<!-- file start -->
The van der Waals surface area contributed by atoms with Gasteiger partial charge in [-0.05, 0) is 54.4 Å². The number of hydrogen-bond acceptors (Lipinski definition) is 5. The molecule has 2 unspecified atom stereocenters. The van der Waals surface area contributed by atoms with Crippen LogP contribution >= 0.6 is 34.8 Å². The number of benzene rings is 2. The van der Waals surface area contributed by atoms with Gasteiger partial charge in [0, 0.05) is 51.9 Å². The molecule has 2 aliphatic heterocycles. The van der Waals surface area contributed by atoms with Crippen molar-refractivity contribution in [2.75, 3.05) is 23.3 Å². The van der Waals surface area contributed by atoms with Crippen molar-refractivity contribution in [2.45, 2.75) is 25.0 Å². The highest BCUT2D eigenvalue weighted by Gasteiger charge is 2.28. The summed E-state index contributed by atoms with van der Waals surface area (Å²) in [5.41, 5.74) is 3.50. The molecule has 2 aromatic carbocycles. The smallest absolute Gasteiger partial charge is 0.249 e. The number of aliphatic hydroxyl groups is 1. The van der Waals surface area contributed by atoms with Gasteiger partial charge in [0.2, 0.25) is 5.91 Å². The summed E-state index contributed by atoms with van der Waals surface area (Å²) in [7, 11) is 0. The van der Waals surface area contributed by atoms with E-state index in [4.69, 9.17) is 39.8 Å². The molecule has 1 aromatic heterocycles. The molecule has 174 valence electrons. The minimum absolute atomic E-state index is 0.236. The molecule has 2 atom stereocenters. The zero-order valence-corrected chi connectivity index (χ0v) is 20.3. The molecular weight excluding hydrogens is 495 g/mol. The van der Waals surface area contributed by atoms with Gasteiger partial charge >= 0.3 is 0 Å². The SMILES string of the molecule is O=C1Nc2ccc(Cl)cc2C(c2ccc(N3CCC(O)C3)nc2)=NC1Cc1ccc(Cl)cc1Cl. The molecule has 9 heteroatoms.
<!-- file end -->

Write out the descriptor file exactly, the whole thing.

The van der Waals surface area contributed by atoms with Gasteiger partial charge in [-0.05, 0) is 54.4 Å². The number of hydrogen-bond acceptors (Lipinski definition) is 5. The molecule has 2 unspecified atom stereocenters. The van der Waals surface area contributed by atoms with Crippen LogP contribution >= 0.6 is 34.8 Å². The number of benzene rings is 2. The van der Waals surface area contributed by atoms with Gasteiger partial charge in [0, 0.05) is 51.9 Å². The molecule has 2 aliphatic heterocycles. The van der Waals surface area contributed by atoms with Crippen molar-refractivity contribution in [2.75, 3.05) is 23.3 Å². The van der Waals surface area contributed by atoms with Crippen molar-refractivity contribution in [2.45, 2.75) is 25.0 Å². The highest BCUT2D eigenvalue weighted by Gasteiger charge is 2.28. The summed E-state index contributed by atoms with van der Waals surface area (Å²) in [5.41, 5.74) is 3.50. The molecule has 2 aromatic carbocycles. The smallest absolute Gasteiger partial charge is 0.249 e. The number of aliphatic hydroxyl groups is 1. The van der Waals surface area contributed by atoms with Gasteiger partial charge in [0.2, 0.25) is 5.91 Å². The summed E-state index contributed by atoms with van der Waals surface area (Å²) in [7, 11) is 0. The van der Waals surface area contributed by atoms with E-state index in [4.69, 9.17) is 39.8 Å². The molecule has 1 aromatic heterocycles. The molecule has 174 valence electrons. The minimum absolute atomic E-state index is 0.236. The molecule has 2 atom stereocenters. The zero-order valence-corrected chi connectivity index (χ0v) is 20.3. The molecular weight excluding hydrogens is 495 g/mol. The van der Waals surface area contributed by atoms with Gasteiger partial charge >= 0.3 is 0 Å². The SMILES string of the molecule is O=C1Nc2ccc(Cl)cc2C(c2ccc(N3CCC(O)C3)nc2)=NC1Cc1ccc(Cl)cc1Cl. The molecule has 9 heteroatoms.